Culture: Complexity, Conformity and Cultivation.

Culture: Complexity, Conformity and Cultivation.

“Without culture, and the relative freedom it implies, society, even when perfect, is but a jungle. This is why any authentic creation is a gift to the future”
Albert Camus

I find Culture a thoroughly fascinating, yet confusing topic due to the numerous interpretations of it by anthropologist, sociologist and social psychologist alike. The meaning of culture appears to be vague and difficult to explain as it is most commonly and famously defined by Edward Burnett Tylor inPrimitive Culturesas a “complex whole which includes knowledge, belief, art, law, morals, customs and any other capabilities and habits acquired by man as a member of a society”. As Lee Cronk has pointed out inRighting Culturethat all behaviours (behaviours being the “habits acquired by man as a member of a society”) is “cultural behaviour”; including behaviour as a concept in defining culture merely confounds the definition of culture and hence prove inept in explaining what is culture. Thus, Lee Cronk believes in culture being ”socially transmitted information” which is not directly observable but can still have the ability to affect our behaviours.

Our behaviours are learnt and adapted to conform to our society’s expectations and norms. This is due to the “hunter-gatherer” instinct innate in all human beings, the ability to respond appropriately to other’s emotions and actions, in order to ensure harmony and survival. Since cultures are diverse, the implicit cultural rules vary cross-culturally. An example of categorising emotions is via the separation of societies into “Dionysian” and “Apollonian” (Heelas, 1996). Dionysian societies regard majority of the emotions to be vital in moral/social order while Apollonian societies believe in emotions being able to enhance the power accorded with negative moral values. For example, the Ilongot tribe in Philippines (Dionysian) encourage the display ofliget, a type of anger, because it gives them strength and courage when they go “head-hunting.” (Rosaldo, 1980:55) On the other hand, the Tahitians of French Polynesia deem “anger” having the ability to kill because mystical agents within a person is unleashed by anger and can cause a person to do harm to others and thus the Tahitians represses anger to their best ability. (Harris, 1978) This shows that two different cultures may be able to interpret a common emotion, anger, differently. Therefore, one needs to practice cultural relativism; keeping an open mind towards cultures that differs from you.

Culture also determines social roles and consequently appropriate behaviours associating with these roles. The act of veiling and the traditional role of woman as the domestic homemaker and child bearer in Indian societies (a patrilineal, patriarchal and patrilocal one) shown in the film “Dadi’s Family” further accentuates the lower status of woman to man. In contrast, Javanese woman are able to own lands, operate business and have to right to initiate divorce (ibid) even in a patriarchal society and act of veiling is a symbol of autonomy and education opportunites.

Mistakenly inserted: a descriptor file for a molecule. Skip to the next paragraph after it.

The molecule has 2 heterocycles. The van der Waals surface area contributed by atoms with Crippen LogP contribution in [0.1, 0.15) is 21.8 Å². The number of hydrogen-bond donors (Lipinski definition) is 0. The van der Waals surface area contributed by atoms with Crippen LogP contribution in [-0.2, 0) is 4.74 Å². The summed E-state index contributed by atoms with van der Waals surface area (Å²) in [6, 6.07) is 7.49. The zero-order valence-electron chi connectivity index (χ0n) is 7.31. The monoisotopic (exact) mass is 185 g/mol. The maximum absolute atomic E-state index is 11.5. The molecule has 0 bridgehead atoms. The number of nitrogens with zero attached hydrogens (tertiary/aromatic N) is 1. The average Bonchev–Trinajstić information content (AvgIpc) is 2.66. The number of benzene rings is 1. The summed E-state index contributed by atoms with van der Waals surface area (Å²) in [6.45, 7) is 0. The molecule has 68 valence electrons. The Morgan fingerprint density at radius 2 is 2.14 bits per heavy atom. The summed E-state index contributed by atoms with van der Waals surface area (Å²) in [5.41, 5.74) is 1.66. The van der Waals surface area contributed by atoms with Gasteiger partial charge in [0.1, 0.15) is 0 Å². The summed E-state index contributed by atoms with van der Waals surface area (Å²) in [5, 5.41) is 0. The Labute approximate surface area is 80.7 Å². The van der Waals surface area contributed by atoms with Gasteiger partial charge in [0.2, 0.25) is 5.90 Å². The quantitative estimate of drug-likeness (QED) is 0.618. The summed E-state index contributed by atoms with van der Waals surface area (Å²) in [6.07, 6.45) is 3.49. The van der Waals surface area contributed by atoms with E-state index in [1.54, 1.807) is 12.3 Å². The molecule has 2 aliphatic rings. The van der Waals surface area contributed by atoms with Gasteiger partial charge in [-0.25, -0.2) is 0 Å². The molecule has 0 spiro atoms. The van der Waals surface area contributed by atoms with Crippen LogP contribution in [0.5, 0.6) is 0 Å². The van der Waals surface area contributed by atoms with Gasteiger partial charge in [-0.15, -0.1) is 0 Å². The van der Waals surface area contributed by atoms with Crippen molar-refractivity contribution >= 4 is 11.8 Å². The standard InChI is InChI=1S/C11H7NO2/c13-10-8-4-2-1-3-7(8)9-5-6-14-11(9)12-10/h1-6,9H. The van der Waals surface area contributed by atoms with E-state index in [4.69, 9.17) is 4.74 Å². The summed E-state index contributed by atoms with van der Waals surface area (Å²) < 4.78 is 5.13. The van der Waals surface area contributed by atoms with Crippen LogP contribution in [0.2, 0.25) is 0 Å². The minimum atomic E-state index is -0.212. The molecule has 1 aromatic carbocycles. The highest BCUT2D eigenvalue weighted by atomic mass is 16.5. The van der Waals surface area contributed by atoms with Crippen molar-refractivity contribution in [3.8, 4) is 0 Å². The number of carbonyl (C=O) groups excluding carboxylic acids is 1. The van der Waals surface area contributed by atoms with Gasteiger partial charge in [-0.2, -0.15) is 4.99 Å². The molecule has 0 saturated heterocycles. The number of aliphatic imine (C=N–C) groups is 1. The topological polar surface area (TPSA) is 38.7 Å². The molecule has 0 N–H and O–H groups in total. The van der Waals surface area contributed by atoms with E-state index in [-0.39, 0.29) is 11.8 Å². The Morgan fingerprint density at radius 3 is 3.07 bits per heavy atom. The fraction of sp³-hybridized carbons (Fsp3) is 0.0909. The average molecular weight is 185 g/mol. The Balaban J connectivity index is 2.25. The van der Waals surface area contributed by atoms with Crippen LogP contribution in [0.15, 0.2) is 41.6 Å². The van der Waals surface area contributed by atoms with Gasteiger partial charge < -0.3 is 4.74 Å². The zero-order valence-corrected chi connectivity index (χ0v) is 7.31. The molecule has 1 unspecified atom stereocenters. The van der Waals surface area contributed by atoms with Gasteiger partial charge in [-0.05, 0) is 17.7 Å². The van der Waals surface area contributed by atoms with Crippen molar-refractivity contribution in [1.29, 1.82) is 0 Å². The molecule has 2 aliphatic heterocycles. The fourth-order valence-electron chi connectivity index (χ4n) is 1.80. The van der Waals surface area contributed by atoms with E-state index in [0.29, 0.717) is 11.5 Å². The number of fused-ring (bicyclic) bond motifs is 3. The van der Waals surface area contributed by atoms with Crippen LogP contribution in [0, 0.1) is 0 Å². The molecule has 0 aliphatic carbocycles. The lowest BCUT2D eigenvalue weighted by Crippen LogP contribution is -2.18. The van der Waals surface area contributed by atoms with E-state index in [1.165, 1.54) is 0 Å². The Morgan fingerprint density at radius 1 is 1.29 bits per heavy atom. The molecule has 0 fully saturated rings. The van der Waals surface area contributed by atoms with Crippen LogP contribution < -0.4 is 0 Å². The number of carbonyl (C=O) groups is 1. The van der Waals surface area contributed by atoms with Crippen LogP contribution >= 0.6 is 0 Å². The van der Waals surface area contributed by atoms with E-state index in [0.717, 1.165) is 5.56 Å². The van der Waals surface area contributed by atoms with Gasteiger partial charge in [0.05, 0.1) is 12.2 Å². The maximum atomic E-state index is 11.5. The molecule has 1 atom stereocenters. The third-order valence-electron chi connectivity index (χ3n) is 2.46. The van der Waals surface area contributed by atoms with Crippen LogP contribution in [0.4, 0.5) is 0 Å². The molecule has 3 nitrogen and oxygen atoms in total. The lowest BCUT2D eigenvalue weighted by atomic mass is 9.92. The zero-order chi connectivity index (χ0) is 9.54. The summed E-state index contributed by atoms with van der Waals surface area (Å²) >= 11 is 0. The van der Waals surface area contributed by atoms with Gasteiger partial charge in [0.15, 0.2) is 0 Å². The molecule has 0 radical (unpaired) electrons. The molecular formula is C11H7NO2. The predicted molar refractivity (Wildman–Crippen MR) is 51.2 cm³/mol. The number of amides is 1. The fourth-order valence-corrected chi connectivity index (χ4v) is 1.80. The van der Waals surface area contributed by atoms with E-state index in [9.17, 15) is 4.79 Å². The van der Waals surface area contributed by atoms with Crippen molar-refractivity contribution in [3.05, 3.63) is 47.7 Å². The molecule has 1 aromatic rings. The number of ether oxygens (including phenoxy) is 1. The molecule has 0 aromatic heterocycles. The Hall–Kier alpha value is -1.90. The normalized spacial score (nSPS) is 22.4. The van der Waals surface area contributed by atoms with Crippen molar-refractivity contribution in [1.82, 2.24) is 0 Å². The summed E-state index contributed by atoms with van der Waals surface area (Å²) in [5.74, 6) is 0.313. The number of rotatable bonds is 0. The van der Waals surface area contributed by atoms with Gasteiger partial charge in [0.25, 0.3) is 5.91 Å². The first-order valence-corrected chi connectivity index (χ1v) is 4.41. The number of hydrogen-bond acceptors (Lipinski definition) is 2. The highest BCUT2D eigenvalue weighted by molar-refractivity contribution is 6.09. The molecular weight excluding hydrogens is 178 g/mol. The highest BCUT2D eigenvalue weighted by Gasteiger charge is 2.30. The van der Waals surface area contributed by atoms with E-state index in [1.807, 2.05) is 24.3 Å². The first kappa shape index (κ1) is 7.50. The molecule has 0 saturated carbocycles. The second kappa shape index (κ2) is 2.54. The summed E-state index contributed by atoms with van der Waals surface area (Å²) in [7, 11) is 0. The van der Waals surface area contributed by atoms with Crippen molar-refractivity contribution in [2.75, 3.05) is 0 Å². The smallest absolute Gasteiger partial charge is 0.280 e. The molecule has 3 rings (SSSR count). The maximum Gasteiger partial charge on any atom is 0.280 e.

Next, I believe that culture can be created and sustained since it is a type of “socially transmitted information” and an observable behaviour, which arise from the interaction with people in a society. This leads me to question if a “Singaporean Culture” does exist?

Singapore, being a cosmopolitan, degree- driven, paternalistic, multi-ethnic city-state is famous (or some would say, infamous) for our local glorification of the term “Kiasu-ism.” Kiasu-ism is defined as the fear of losing out to the point of becoming a selfish and overly cautious person. (www.singlishdictionary.com) Although “Kiasu-ism” has been a term coined by locals and is unique to Singaporean’s way of life for decades, some may argue it may not be as unique to Singaporeans as we think. Famous British comedian, Rowan Atkinson’s well-known portrayal of the character Mr Bean, whose laughable actions often puts himself more advantageous to the detriment of others, appears to be the epitome of “Kiasu-ism” too. Nevertheless, in recent years, Singaporeans have creatively developed a new trend, namely the “Chope Culture” which is commonly exemplified by the usage of an item (often a packet of tissue) to reserve a seat at a crowded diner. This implies that culture is an expression of behaviours learnt and can be newly created as long as the majority of a society practices or recognise the existence of such actions.

Lastly, I would like to conclude by saying, culture is knowledge learnt and passed down from generations to generations, but it is not static. Culture, too, is subject to external forces that compels it to become adaptive as education and globalisation alters our traditional thinking and mind sets. To stay abreast in a modern society, one has to shake off the shackles of tradition or be laughed at for being old-fashioned. The diversity of culture is an important note in studying the appropriate behaviours and emotional displays which are often context driven, based on a certain societal norm and cultural beliefs. Therefore, it is pertinent to study culture in an objective and accepting light.


Bibliography:

Harris, G. (1978),Casting out Anger.Cambridge: Cambridge University Press.

Paul Heelas (1996), “Emotion Talk across Cultures”, in R. Harre and W. Parrot (eds),The Emotions: Social, Cultural and Biological Dimensions.London: Sage, pp.171-199.

Rosaldo, Michelle. (1980),Knowledge and Passion.Cambridge: Cambridge University Press.

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